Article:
Causes of deaths in an oncologic intensive care unit: a clinical and pathological study of 34 autopsies

Eur J Cancer. 1990 Mar;26(3):377-81. doi: 10.1016/0277-5379(90)90237-n.


We reviewed the charts of the cancer patients admitted in a medical oncology ICU during an 11-month period. Among 330 admissions (55% for a medical complication, 45% for monitoring during administration of an intensive or potentially toxic treatment), 49 patients died and 34 autopsies were performed. Every autopsied case was reviewed by a group of oncologists and pathologists. The direct cause of death was neoplasia itself in only four patients. Six deaths remained unexplained after post mortem examination. In 23.5% of cases, the direct cause of death was a major infection (four aspergillosis, two candidemia, one CMV pneumonia, one acute cholecystitis). Overall, the clinical diagnosis of the immediate cause of death was correct in only 41% of the cases. Lesions of pulmonary edema (PE) were found at autopsy in 68% of the cases. No predictive factors for PE were determined.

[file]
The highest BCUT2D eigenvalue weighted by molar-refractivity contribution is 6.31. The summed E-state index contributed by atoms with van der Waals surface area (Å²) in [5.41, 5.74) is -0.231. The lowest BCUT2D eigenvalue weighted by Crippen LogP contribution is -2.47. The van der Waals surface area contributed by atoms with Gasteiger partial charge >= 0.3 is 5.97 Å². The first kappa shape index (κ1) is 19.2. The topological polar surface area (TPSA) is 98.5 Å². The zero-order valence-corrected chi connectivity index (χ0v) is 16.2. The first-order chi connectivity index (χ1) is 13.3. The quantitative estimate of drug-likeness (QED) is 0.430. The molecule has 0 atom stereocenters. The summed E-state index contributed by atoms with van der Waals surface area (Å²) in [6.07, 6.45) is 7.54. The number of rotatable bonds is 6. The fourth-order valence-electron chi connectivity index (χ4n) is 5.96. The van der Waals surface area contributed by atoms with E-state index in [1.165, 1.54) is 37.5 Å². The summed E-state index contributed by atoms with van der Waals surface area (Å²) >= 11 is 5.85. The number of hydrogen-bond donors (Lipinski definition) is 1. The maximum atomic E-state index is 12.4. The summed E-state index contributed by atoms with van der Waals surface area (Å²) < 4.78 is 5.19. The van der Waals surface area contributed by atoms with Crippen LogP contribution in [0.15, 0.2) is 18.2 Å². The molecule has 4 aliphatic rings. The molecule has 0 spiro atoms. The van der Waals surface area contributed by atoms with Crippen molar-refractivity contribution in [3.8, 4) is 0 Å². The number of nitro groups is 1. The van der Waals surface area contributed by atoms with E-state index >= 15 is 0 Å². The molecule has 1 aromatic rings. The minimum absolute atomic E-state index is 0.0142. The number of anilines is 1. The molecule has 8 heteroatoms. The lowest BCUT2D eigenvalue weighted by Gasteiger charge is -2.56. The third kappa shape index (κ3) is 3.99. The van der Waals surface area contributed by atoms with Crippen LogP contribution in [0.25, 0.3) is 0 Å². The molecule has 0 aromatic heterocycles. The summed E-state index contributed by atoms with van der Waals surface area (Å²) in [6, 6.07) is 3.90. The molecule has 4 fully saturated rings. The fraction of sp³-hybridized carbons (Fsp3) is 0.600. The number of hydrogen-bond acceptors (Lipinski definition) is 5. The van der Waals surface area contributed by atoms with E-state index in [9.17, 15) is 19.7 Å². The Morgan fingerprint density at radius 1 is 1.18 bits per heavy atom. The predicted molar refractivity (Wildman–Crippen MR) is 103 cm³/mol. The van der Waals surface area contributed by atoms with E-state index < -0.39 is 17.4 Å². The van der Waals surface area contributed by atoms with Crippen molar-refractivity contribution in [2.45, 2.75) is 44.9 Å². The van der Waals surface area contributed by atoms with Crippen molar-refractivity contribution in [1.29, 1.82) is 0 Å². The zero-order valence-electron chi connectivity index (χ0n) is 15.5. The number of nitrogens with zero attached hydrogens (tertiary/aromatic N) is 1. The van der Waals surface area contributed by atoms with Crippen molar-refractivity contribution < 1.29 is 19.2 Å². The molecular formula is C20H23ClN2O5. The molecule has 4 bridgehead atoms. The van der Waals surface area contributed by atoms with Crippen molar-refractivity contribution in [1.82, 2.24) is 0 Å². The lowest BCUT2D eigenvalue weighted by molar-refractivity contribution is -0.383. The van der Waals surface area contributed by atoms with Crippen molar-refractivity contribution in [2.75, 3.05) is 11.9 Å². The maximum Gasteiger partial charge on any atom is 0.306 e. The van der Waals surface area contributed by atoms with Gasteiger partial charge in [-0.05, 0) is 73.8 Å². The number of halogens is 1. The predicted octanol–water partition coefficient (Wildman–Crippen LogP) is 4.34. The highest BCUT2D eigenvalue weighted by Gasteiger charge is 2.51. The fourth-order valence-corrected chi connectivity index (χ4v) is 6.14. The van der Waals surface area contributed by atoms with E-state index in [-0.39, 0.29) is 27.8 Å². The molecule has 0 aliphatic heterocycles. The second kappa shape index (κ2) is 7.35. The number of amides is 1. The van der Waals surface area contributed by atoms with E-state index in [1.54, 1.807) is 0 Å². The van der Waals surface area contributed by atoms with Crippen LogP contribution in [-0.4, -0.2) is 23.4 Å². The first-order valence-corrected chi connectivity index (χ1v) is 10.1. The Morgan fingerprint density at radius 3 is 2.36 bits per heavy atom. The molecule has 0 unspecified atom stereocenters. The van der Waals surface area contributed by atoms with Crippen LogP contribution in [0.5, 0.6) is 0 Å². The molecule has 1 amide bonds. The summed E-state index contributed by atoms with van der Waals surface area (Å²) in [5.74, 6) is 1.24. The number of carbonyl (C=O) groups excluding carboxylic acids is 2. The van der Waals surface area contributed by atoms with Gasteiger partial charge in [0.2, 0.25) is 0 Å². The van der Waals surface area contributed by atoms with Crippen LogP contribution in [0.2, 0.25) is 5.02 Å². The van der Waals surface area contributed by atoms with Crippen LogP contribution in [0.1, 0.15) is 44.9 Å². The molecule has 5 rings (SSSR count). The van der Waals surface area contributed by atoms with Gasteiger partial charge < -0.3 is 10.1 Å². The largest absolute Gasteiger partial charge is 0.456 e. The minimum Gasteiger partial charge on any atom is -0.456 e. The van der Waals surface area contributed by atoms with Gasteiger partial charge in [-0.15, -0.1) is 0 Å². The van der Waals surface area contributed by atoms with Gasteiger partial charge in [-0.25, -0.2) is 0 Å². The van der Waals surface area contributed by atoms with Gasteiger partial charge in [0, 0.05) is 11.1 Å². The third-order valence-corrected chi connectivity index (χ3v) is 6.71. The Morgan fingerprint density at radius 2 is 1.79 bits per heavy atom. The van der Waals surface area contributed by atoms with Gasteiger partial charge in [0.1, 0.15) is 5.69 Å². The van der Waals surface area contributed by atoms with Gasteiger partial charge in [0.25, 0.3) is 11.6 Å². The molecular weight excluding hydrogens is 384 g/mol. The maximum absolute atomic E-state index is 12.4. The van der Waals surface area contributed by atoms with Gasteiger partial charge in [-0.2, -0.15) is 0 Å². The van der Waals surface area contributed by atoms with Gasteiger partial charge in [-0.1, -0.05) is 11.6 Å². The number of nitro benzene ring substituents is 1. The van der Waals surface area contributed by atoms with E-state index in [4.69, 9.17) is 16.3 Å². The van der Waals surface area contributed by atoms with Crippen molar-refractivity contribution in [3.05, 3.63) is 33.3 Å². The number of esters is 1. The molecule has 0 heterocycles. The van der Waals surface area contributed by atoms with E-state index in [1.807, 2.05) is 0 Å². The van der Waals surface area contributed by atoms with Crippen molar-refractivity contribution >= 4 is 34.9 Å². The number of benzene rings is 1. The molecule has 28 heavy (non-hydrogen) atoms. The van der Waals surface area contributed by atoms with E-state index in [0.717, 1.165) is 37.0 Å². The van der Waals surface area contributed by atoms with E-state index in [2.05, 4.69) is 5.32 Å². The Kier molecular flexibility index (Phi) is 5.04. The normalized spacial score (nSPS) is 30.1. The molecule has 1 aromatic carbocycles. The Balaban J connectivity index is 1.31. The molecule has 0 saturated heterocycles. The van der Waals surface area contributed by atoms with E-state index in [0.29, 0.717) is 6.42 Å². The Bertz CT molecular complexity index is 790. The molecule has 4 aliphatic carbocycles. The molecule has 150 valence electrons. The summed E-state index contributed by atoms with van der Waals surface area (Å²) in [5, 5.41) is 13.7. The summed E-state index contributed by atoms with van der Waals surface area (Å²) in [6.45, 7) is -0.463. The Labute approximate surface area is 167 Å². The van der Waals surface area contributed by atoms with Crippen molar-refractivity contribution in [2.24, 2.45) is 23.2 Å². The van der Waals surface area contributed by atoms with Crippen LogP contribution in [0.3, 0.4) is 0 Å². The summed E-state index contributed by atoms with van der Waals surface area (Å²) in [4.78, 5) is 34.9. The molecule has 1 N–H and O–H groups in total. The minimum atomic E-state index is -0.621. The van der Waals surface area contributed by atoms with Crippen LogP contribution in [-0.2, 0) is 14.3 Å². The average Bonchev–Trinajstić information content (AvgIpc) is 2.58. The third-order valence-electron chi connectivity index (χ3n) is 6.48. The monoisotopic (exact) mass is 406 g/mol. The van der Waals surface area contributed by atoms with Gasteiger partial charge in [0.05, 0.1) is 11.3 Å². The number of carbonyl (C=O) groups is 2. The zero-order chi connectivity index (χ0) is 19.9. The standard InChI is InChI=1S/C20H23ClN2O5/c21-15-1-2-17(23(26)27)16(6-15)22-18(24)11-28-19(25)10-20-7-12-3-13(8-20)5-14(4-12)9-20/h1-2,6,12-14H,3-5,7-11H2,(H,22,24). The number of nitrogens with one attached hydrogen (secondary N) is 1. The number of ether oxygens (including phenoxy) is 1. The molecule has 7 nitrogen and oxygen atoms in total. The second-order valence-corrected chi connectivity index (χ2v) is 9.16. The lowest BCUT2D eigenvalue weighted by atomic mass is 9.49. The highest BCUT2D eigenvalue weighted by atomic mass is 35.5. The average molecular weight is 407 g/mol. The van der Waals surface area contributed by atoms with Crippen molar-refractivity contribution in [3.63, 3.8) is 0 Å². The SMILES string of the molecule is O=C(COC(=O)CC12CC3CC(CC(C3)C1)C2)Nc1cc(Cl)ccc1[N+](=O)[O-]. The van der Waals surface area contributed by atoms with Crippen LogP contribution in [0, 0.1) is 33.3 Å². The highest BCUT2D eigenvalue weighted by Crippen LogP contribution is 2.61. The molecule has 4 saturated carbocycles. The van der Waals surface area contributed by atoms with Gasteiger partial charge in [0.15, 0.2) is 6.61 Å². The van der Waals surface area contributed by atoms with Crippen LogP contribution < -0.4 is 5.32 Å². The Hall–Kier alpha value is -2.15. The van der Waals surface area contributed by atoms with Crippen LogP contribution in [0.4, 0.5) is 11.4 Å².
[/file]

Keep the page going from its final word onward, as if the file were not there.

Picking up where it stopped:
MeSH terms

  • Adult
  • Aged
  • Autopsy
  • Cause of Death
  • Critical Care
  • Female
  • Humans
  • Male
  • Middle Aged
  • Neoplasms / mortality*
  • Retrospective Studies